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Protesters begin weeklong march to Blair Mountain

CHARLESTON, W.Va. - Protesters from around the country began a 50-mile march to Blair Mountain at a baseball field in Marmet on Monday morning.

Two coal companies, Alpha Natural Resources and Arch Coal, own much of the mountain. The companies plan to surface-mine the land, which was the site of a bloody union protest in 1921.

The modern marchers sang a few rally songs before leaving the ball field, including "This Little Light of Mine." They waved signs, too: "Don't Strip Our History, Save Blair Mountain," "Abolish Mountaintop Removal," "Mingo Mountain, Destroyed," "Big Branch, Destroyed" and "Appalachia Deserves A Clean Local Economy."

The throng received honks from some passing motorists and jeers from others. The march slowed southbound traffic to a crawl through the town.

A pair of protesters banged on hand drums as they marched through town. Some wore red bandannas around their necks, advertising the event as a "red neck march." Some believe the term "red neck" originated at the Battle of Blair Mountain as a derogatory term for the marching union supporters.

The group moved along MacCorkle Avenue through Marmet before turning onto W.Va. 94 toward Racine. Marchers camped near Racine Monday night.

Laurel Whitney, 26, of New York City, estimated the size of the group at 300.

Press releases for the march predicted "upwards of 500" participants would join the protest.  Whitney, a press liaison for the march, said the group expects to have between 700 and 1,000 marchers by the time it reaches Blair Mountain.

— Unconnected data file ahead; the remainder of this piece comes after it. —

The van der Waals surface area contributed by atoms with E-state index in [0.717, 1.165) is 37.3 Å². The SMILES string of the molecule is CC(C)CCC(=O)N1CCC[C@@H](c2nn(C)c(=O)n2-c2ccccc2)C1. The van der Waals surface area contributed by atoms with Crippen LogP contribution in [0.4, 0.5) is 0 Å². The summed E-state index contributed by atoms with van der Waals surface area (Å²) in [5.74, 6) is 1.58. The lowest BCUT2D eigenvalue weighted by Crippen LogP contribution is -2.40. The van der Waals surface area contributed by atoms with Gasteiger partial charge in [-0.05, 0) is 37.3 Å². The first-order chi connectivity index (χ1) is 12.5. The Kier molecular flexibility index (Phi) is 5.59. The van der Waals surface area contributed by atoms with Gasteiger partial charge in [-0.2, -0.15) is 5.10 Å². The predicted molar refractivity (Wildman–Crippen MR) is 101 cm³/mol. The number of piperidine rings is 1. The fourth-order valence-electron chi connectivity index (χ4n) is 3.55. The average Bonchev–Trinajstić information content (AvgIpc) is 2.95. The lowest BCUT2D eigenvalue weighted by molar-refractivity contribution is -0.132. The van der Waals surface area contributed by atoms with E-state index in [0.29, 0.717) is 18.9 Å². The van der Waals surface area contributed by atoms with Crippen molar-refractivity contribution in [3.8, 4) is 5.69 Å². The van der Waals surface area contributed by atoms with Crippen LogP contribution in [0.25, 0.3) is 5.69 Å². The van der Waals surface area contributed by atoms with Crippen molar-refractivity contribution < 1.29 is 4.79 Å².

"It will gain more people as the week goes on," she said.

In August 1921, thousands of coal miners from Boone, Fayette, Kanawha, Mingo, McDowell and Logan counties gathered in Marmet. They planned to march to Logan and Mingo and free jailed union members there, according to an article in the West Virginia Encyclopedia.

The group never made it there. State police dispatched by Gov. Ephraim Morgan, along with volunteer militiamen and coal company employees, met the miners at Blair Mountain, where the two sides clashed. Several people died in the conflict, but no exact death toll was recorded, according to the encyclopedia.

At Morgan's request, President Warren G. Harding sent in 2,500 federal troops to stop the battle. Hundreds of miners were charged with various crimes, and most were given minor sentences.

Chuck Keeney helped organize the protest on Monday. Keeney, a history professor at Southern West Virginia Community and Technical College, is also the great-grandson of Frank Keeney. Frank was the United Mine Workers of America president from 1917 to 1924 and led the 1921 Blair Mountain march.

Although marchers are calling for an end to all mountaintop removal in addition to Blair Mountain's preservation, Keeney says his interest is purely historical.

"I'm not an environmentalist. I'm a historian," he said.

Keeney said Blair Mountain is "the most important historical site in our state."

"I don't understand why any West Virginian . . . would want our history destroyed," he said. "If you want to destroy Blair Mountain, you can change your name to Rodriguez and move to Michigan."